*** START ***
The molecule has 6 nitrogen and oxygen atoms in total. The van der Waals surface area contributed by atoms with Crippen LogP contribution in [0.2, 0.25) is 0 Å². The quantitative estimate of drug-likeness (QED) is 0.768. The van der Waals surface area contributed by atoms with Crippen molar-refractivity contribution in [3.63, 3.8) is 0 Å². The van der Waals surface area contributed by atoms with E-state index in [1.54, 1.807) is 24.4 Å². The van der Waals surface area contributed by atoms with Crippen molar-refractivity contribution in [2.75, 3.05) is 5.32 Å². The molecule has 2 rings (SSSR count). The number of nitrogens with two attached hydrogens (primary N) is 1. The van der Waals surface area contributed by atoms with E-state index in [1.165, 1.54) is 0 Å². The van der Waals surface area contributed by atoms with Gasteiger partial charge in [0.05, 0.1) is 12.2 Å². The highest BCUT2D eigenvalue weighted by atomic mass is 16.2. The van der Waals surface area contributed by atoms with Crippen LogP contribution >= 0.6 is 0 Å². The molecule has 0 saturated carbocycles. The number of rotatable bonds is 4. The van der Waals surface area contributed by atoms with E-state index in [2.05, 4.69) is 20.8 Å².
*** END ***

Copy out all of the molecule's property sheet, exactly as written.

The molecule has 6 nitrogen and oxygen atoms in total. The van der Waals surface area contributed by atoms with Crippen LogP contribution in [0.2, 0.25) is 0 Å². The quantitative estimate of drug-likeness (QED) is 0.768. The van der Waals surface area contributed by atoms with Crippen molar-refractivity contribution in [3.63, 3.8) is 0 Å². The van der Waals surface area contributed by atoms with E-state index in [1.54, 1.807) is 24.4 Å². The van der Waals surface area contributed by atoms with Crippen molar-refractivity contribution in [2.75, 3.05) is 5.32 Å². The molecule has 2 rings (SSSR count). The number of nitrogens with two attached hydrogens (primary N) is 1. The van der Waals surface area contributed by atoms with E-state index in [1.165, 1.54) is 0 Å². The van der Waals surface area contributed by atoms with Gasteiger partial charge in [0.05, 0.1) is 12.2 Å². The highest BCUT2D eigenvalue weighted by atomic mass is 16.2. The van der Waals surface area contributed by atoms with Crippen LogP contribution >= 0.6 is 0 Å². The molecule has 0 saturated carbocycles. The number of rotatable bonds is 4. The van der Waals surface area contributed by atoms with E-state index in [2.05, 4.69) is 20.8 Å².